June Woloshniuk, 78, a patient at St. Joseph’s General Hospital in Vegreville, enjoys participating in the many activities the hospital offers through a new pilot program called BREATHE.
“I enjoy being part of the BREATHE program,” says June. “I look forward to getting together with everyone.”
BREATHE stands for Building Resilience in Elders Through a Therapeutic Hospital Environment. Launched in July 2021 through a $128,000 funding commitment from the Covenant Foundation, the program focuses on improving quality of life for seniors who are patients in the hospital because of a sudden serious illness, complex medical problems and/or risk of losing their ability to function independently. Drawing from therapeutic models used in continuing care, its goal is to help patients retain their independence, increase their communication skills and strengthen their fine and gross motor skills, as well as their cognitive functioning and physical endurance.
Taylor Ziegler, a therapy assistant at St. Joseph’s, is leading the day-to-day running of the program. She is excited to see learnings from continuing care being used with seniors in the hospital.
“When I saw this position posted, I knew it was the right job for me,” says Taylor. “This work is integral to continuing care, but I hadn’t seen it in the acute care setting before.”
Every day, Taylor meets with the charge nurse to see which patients might benefit from the program. Staff then connect with the patients to assess whether they would be interested and able to participate in any of the activities. From there, Taylor connects with the patients to discuss the options, many of which align with the physiotherapy program at the hospital, where she also supports patients.
BREATHE offers cognitive enhancement activities, such as memory and reminiscing games, puzzles, word searches and bingo, says Taylor. Bingo is a huge hit, especially for patients who have been in continuing care, where it is an activity they are used to enjoying.
June can vouch for the popularity of the games and the opportunities they bring to interact with other patients. “I really enjoy playing bingo with the other patients,” she says. “I have met a lot of new people during my time at St. Joseph’s.”
Other activities offered include music therapy, visits from a hairdresser and breakfast and lunch club, where patients have a meal together. Often, meals are arranged with the physiotherapy team, and going to breakfast or lunch is incorporated into the walking program.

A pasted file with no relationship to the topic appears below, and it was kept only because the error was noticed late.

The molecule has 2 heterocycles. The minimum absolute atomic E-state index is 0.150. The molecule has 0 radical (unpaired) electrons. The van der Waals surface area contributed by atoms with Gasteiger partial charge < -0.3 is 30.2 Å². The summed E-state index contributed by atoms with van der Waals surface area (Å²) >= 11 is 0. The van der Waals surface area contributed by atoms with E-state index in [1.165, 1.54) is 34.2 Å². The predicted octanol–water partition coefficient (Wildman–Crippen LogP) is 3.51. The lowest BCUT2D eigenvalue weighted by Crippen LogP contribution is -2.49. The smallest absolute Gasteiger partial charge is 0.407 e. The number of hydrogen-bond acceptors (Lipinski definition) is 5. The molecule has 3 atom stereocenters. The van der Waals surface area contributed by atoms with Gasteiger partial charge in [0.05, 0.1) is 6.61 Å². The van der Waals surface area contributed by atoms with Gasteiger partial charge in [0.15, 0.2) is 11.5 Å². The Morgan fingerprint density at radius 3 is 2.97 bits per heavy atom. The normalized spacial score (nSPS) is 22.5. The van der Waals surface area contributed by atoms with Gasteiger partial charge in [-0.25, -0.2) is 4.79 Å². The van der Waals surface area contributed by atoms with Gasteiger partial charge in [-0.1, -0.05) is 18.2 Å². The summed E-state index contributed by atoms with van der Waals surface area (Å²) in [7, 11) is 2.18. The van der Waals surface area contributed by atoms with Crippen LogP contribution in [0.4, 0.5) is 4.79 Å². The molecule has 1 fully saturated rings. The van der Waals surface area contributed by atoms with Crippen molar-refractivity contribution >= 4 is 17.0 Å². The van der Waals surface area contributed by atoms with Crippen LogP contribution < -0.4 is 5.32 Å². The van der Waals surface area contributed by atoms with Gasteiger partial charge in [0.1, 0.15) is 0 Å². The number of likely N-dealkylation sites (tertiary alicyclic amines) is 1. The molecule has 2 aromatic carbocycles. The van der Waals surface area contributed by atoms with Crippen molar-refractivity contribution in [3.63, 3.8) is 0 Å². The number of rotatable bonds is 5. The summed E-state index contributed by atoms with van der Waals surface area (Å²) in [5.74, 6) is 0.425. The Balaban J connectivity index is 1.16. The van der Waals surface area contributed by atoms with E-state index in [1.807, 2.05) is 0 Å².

Patients and their families are thrilled to have a hairdresser volunteer with the program, says Taylor. When patients are challenged by mobility or other issues, taking them to appointments can be difficult. Having a hairdresser on-site means one less thing for families to worry about.
While the program is still in its pilot phase, St. Joseph’s staff and physicians are already seeing positive impacts on patients.
“Patients look forward to the activities, and the social interactions they have with fellow patients during the activities have positively impacted their mood and fostered friendships,” says Sydney Giebelhaus, registered nurse. “They look forward to joining their fellow patients for supper even after Taylor has finished her shift!”
Staff report that the program supports patient health and well-being in other ways as well. “We have patients who are stable, and the BREATHE program works with staff to get the patients up, ready for the day,” says Lindsay Ripien, site administrator for the hospital. “This helps prevent muscle deterioration, aligns with End PJ Paralysis and maintains physical strength and mental health. The program also provides recreational therapy support for patients.”
Staff and physicians are seeing particular benefits for patients awaiting placement in continuing care centres since their stay in hospital can be lengthy. “I had one patient who was awaiting placement,” says Dr. Helen Frank-Hollins, family physician. “She was anxious about everything that comes to mind. The BREATHE program offered her social interaction and distraction and started to improve her anxiety. It should be standard in all hospitals where you have people awaiting placement for months and months.”
Given the success of the pilot, staff hope to continue the program in the future and to encourage other Covenant Health sites to implement it.
That’s good news for patients like June. “My time at the hospital would have been so boring without having the activities and being able to interact with other patients,” she says.